David Cameron provoked a backlash from Conservative Eurosceptics yesterday by ruling out both a referendum on Europe and a major drive to grab back powers from Brussels.
The Prime Minister slapped down a call by Iain Duncan Smith, the Work and Pensions Secretary, for the British public to be given a vote on the new EU treaty being shaped by Germany and France. Instead, he backed Nick Clegg, the Deputy Prime Minister, who has ruled out a referendum.
Mr Cameron insisted that plans to forge a "fiscal union" inside the 17-nation eurozone would not involve the UK surrendering more powers to the EU. He said: "We have legislated now so that it is impossible for a British government to pass power from Britain to Brussels without asking the British people in a referendum first. As Prime Minister I am not intending to pass any powers from Britain to Brussels, so I don't think the issue will arise."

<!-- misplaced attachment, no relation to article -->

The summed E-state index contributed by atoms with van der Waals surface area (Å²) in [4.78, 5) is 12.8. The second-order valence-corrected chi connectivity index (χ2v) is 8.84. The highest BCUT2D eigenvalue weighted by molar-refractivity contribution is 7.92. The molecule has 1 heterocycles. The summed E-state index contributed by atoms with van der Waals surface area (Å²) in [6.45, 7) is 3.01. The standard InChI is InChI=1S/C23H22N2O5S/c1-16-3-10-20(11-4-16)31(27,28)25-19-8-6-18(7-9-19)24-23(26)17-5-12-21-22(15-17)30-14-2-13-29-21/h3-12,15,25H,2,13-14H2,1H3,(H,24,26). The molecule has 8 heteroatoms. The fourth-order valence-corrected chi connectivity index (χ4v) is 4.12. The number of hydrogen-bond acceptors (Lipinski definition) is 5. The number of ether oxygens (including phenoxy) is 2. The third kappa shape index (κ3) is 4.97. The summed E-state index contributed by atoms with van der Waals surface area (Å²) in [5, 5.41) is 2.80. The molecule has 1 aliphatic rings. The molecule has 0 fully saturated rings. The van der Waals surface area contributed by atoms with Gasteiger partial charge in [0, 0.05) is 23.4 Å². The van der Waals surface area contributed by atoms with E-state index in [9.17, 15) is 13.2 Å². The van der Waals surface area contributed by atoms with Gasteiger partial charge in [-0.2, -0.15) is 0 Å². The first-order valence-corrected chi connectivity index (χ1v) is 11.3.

The Prime Minister's official spokesman said Mr Duncan Smith was describing the Tories' policy before last year's general election, not the Coalition's policy now. British officials say it is still unclear whether the proposed treaty will need to be approved by the 17 countries using the euro or all 27 EU members.
A 27-nation treaty would require approval by the Commons and House of Lords. Even if they are denied a referendum, Tory Eurosceptics argue that the need for parliamentary approval presents Mr Cameron with a "golden opportunity" to demand the return of employment and social laws from Brussels to the UK.
But Mr Cameron signalled that he does not believe this is the right moment for a wholesale renegotiation of the EU's governing treaties. The Prime Minister said: "There are very important things we want to safeguard, not least the single market, not least the importance of financial services, and other issues too."